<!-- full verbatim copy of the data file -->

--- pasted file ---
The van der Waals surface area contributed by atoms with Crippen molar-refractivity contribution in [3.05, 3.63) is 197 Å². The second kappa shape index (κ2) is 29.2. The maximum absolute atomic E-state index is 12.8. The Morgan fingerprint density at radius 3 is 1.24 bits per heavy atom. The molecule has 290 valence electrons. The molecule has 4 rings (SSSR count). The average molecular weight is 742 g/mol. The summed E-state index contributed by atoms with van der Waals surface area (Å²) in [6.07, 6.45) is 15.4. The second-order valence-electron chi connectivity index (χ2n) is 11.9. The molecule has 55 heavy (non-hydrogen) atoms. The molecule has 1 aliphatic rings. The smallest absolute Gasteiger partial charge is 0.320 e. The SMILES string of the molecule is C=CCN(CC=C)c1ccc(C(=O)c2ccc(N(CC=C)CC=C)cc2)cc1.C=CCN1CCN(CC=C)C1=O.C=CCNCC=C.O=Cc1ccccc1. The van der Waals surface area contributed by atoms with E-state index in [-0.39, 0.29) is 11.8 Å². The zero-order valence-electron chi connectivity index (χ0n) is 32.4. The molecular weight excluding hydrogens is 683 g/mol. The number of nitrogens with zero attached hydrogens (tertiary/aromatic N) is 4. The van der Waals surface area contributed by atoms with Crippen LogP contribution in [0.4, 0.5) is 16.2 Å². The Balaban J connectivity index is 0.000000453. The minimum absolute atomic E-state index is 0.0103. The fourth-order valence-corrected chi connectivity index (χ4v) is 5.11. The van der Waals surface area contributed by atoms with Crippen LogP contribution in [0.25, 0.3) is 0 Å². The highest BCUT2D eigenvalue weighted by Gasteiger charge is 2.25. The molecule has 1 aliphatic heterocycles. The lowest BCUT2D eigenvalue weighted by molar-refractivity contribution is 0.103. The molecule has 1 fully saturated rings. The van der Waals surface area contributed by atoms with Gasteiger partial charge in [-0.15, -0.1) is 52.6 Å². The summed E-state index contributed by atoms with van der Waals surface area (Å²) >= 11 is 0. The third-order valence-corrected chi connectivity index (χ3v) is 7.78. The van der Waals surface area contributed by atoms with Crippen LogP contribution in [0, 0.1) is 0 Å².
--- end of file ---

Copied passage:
The van der Waals surface area contributed by atoms with Crippen molar-refractivity contribution in [3.05, 3.63) is 197 Å². The second kappa shape index (κ2) is 29.2. The maximum absolute atomic E-state index is 12.8. The Morgan fingerprint density at radius 3 is 1.24 bits per heavy atom. The molecule has 290 valence electrons. The molecule has 4 rings (SSSR count). The average molecular weight is 742 g/mol. The summed E-state index contributed by atoms with van der Waals surface area (Å²) in [6.07, 6.45) is 15.4. The second-order valence-electron chi connectivity index (χ2n) is 11.9. The molecule has 55 heavy (non-hydrogen) atoms. The molecule has 1 aliphatic rings. The smallest absolute Gasteiger partial charge is 0.320 e. The SMILES string of the molecule is C=CCN(CC=C)c1ccc(C(=O)c2ccc(N(CC=C)CC=C)cc2)cc1.C=CCN1CCN(CC=C)C1=O.C=CCNCC=C.O=Cc1ccccc1. The van der Waals surface area contributed by atoms with E-state index in [-0.39, 0.29) is 11.8 Å². The zero-order valence-electron chi connectivity index (χ0n) is 32.4. The molecular weight excluding hydrogens is 683 g/mol. The number of nitrogens with zero attached hydrogens (tertiary/aromatic N) is 4. The van der Waals surface area contributed by atoms with Crippen LogP contribution in [0.4, 0.5) is 16.2 Å². The Balaban J connectivity index is 0.000000453. The minimum absolute atomic E-state index is 0.0103. The fourth-order valence-corrected chi connectivity index (χ4v) is 5.11. The van der Waals surface area contributed by atoms with Crippen LogP contribution in [0.25, 0.3) is 0 Å². The highest BCUT2D eigenvalue weighted by Gasteiger charge is 2.25. The molecule has 1 aliphatic heterocycles. The lowest BCUT2D eigenvalue weighted by molar-refractivity contribution is 0.103. The molecule has 1 fully saturated rings. The van der Waals surface area contributed by atoms with Gasteiger partial charge in [-0.15, -0.1) is 52.6 Å². The summed E-state index contributed by atoms with van der Waals surface area (Å²) >= 11 is 0. The third-order valence-corrected chi connectivity index (χ3v) is 7.78. The van der Waals surface area contributed by atoms with Crippen LogP contribution in [0, 0.1) is 0 Å².